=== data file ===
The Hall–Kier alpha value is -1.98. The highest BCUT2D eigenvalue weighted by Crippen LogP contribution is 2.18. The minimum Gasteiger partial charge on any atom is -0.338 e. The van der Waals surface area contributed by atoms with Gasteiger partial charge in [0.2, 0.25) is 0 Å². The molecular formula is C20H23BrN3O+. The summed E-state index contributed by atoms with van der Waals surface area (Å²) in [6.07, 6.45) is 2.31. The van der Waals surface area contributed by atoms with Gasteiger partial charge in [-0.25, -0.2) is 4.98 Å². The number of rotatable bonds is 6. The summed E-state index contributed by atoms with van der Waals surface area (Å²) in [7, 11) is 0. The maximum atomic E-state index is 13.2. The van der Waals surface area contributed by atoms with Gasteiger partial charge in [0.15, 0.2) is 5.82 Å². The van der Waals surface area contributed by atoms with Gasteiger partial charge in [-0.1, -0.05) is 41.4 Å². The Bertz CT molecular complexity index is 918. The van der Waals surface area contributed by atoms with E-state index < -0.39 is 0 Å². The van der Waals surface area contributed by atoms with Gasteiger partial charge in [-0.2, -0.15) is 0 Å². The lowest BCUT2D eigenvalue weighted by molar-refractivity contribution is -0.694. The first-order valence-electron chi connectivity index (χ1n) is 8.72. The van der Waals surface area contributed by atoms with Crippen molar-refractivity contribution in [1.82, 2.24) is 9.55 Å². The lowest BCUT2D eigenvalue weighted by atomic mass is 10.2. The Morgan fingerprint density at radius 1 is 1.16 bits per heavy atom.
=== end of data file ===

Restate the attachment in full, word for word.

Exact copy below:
The Hall–Kier alpha value is -1.98. The highest BCUT2D eigenvalue weighted by Crippen LogP contribution is 2.18. The minimum Gasteiger partial charge on any atom is -0.338 e. The van der Waals surface area contributed by atoms with Gasteiger partial charge in [0.2, 0.25) is 0 Å². The molecular formula is C20H23BrN3O+. The summed E-state index contributed by atoms with van der Waals surface area (Å²) in [6.07, 6.45) is 2.31. The van der Waals surface area contributed by atoms with Gasteiger partial charge in [-0.25, -0.2) is 4.98 Å². The number of rotatable bonds is 6. The summed E-state index contributed by atoms with van der Waals surface area (Å²) in [7, 11) is 0. The maximum atomic E-state index is 13.2. The van der Waals surface area contributed by atoms with Gasteiger partial charge in [0.15, 0.2) is 5.82 Å². The van der Waals surface area contributed by atoms with Gasteiger partial charge in [-0.1, -0.05) is 41.4 Å². The Bertz CT molecular complexity index is 918. The van der Waals surface area contributed by atoms with E-state index < -0.39 is 0 Å². The van der Waals surface area contributed by atoms with Gasteiger partial charge in [-0.2, -0.15) is 0 Å². The lowest BCUT2D eigenvalue weighted by molar-refractivity contribution is -0.694. The first-order valence-electron chi connectivity index (χ1n) is 8.72. The van der Waals surface area contributed by atoms with Crippen molar-refractivity contribution in [1.82, 2.24) is 9.55 Å². The lowest BCUT2D eigenvalue weighted by atomic mass is 10.2. The Morgan fingerprint density at radius 1 is 1.16 bits per heavy atom.